With the exception of Superman, Batman, Wonder Woman and a few anodyne back-up features, costumed heroes went extinct at the beginning of the 1950s, replaced by merely mortal champions in a welter of anthologised genre titles. When Showcase #4 rekindled the public’s interest in costumed crime-busters with a new iteration of The Flash in 1956, the fanciful floodgates opened wide once more…

Whilst re-inventing Golden Age Greats such as Green Lantern, Atom and Hawkman, National/DC also updated those hoary survivors who had weathered the backlash – especially the Man of Steel, Caped Crusader and ever-resilient Amazing Amazon…

The fanciful blend of girlish whimsy, rampant sexism, untrue romance, alien invasion, monster-mashing and all-out surreal (some would say-stream-of-consciousness) storytelling continues unabated here from the get-go beginning with ‘Wonder Woman’s Impossible Decision!’ (#118) seeing the comely champion constantly distracted from her mission to wipe out injustice by the antics of her savagely-sparring suitors Colonel Steve Trevor and Manno the merman.

Amazon science (and the unfettered imagination of Kanigher, for whom slavish continuity, consistency or rationality were never as important as strong plots or breathtaking visuals) had already enabled readers to share the adventures of Wonder Girl and latterly Wonder Tot – the Princess of Power as teen and toddler – both in their appropriate time-zones and, on occasion, teamed together on “Impossible Days”.

WW #119 opened with a tale of the Titanic Teen. ‘Mer-Boy’s Secret Prize!’ sees the besotted undersea booby repeatedly risk his life to win his intended inamorata a flashy treasure, whilst in ‘Three Wishes of Doom!’, a capable but arrogant young girl wins a competition and claims Wonder Woman’s Bracelets, Lasso and Tiara with the disastrous notion of using them to out-do the Amazing Amazon…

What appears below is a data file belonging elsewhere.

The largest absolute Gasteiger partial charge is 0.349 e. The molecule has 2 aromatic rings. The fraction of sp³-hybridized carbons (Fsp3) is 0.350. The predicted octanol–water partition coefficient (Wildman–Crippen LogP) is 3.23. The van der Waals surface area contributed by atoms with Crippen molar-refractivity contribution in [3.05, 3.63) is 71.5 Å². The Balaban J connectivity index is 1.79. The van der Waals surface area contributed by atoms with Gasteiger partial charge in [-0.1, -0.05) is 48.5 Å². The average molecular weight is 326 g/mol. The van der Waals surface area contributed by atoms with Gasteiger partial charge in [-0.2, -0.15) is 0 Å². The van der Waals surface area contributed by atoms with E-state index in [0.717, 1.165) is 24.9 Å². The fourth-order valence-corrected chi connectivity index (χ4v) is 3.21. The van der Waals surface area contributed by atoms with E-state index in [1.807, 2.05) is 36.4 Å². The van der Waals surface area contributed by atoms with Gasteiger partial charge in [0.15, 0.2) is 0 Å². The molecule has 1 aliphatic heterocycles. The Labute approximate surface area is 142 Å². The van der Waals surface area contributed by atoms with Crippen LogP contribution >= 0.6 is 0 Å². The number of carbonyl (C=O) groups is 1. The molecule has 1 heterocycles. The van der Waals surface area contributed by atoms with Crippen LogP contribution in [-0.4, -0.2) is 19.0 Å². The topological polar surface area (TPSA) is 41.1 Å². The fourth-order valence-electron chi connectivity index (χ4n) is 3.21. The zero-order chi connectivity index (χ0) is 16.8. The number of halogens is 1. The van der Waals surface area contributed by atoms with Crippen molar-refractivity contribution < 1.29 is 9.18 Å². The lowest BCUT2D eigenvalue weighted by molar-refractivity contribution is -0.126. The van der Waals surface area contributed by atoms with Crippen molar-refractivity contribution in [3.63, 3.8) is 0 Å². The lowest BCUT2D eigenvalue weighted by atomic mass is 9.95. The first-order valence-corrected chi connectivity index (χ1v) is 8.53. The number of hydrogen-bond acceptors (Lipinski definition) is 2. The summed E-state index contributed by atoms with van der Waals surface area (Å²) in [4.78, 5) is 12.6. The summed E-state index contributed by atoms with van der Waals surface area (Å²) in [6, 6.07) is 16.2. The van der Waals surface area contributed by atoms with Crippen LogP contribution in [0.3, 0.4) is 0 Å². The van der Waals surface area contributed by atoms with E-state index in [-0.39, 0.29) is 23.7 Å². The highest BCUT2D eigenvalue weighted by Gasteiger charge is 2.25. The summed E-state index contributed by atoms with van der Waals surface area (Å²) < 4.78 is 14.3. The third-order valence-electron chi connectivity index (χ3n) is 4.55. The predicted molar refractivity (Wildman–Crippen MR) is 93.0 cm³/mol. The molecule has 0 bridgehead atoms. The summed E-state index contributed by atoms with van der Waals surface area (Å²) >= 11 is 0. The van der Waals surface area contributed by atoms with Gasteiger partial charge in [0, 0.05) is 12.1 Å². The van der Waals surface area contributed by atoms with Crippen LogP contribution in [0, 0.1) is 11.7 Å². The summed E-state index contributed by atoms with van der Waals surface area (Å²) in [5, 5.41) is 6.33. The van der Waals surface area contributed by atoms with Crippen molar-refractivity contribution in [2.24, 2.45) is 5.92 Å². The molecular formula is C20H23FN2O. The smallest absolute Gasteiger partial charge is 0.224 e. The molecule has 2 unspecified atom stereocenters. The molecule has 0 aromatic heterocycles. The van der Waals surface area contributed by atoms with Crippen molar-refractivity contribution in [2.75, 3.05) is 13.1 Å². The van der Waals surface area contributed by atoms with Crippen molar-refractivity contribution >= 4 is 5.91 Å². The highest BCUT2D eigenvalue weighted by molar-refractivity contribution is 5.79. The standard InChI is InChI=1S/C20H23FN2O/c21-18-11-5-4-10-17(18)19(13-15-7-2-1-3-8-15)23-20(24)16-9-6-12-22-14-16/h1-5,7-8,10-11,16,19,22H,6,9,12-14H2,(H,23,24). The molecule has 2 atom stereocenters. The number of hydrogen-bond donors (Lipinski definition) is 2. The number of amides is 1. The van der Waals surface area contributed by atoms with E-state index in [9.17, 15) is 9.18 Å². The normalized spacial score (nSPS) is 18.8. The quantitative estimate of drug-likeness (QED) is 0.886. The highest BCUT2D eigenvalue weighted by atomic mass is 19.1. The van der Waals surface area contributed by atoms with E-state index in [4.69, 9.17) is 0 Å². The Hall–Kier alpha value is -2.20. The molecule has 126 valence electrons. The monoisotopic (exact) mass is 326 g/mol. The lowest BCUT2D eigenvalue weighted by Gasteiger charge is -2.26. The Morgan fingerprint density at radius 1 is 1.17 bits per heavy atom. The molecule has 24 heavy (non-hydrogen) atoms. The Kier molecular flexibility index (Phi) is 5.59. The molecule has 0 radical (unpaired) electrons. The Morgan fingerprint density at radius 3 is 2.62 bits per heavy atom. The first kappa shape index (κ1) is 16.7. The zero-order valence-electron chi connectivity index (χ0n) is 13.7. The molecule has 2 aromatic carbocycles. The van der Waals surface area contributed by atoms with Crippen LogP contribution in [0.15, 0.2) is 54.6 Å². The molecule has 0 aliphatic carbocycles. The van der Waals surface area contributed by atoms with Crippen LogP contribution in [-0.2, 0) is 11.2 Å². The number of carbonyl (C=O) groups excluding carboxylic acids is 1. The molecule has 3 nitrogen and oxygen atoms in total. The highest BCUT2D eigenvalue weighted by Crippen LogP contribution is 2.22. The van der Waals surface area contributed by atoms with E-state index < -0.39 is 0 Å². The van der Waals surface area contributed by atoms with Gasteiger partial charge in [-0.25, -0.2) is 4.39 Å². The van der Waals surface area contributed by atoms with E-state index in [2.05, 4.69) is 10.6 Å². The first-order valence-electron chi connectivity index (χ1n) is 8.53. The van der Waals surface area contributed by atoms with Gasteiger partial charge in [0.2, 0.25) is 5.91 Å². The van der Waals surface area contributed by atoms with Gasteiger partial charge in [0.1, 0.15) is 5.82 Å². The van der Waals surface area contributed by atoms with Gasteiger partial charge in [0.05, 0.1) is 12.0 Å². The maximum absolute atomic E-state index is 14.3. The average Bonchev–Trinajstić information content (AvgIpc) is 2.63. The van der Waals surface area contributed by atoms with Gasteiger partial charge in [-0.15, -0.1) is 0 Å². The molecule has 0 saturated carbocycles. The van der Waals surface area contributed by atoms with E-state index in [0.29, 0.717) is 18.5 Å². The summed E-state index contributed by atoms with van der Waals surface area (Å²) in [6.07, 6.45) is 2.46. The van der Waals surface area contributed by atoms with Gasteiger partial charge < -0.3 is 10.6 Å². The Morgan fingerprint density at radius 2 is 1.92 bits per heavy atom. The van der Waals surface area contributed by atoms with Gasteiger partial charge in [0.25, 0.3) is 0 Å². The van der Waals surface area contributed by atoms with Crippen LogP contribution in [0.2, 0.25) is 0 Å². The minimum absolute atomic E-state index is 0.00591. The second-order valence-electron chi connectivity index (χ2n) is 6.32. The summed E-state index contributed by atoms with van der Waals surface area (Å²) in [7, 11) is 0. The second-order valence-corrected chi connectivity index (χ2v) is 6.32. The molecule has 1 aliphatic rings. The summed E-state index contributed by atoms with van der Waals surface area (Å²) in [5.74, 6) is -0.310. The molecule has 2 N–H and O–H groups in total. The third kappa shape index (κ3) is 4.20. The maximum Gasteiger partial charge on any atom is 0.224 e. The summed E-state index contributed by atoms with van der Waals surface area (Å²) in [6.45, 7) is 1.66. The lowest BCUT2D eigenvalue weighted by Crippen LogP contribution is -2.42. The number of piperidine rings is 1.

Issue #120’s ‘The Secret of Volcano Mountain! pits teen and adult Dianas – a decade apart – against the same terrifying threat as an alien elemental twice attempts to conquer the world, after which an “Impossible Day” event sees Wonder Girl, her older self and their mother Queen Hippolyta unite to defeat the monstrous peril of ‘The Island Eater!’

‘The Skyscraper Wonder Woman’ introduces Diana’s pre-schooler incarnation as the Sinister Seer of Saturn seeks to invade Earth with a colossal robot facsimile whilst simultaneously de-aging the Amazon to her younger – but crucially, no less competent – adolescent and pre-adolescent incarnations…

Wonder Woman #123 offered a glimpse of the ‘Amazon Magic-Eye Album!’ as Hippolyta reviewed some of the crazy exploits of her daughter as Tot, Teen and adult, whilst the issue after contrived to team them all together against shape-shifting nuclear threat Multiple Man on ‘The Impossible Day!’

Steve and Manno resumed their war for the princess’ hand in marriage in #125’s ‘Wonder Woman… Battle Prize!’ with the improbable romantic triangle ending up marooned on a beast-&-alien amoeba-men-infested Blue Lagoon…

‘Wonder Tot and Mister Genie!’ was the first of two tales in #126, depicting what might happen when an imaginative super-kid is left on her own, whilst exasperated US Air Force lieutenant Diana Prince gets steamed at being her own romantic rival for Trevor in ‘The Unmasking of Wonder Woman!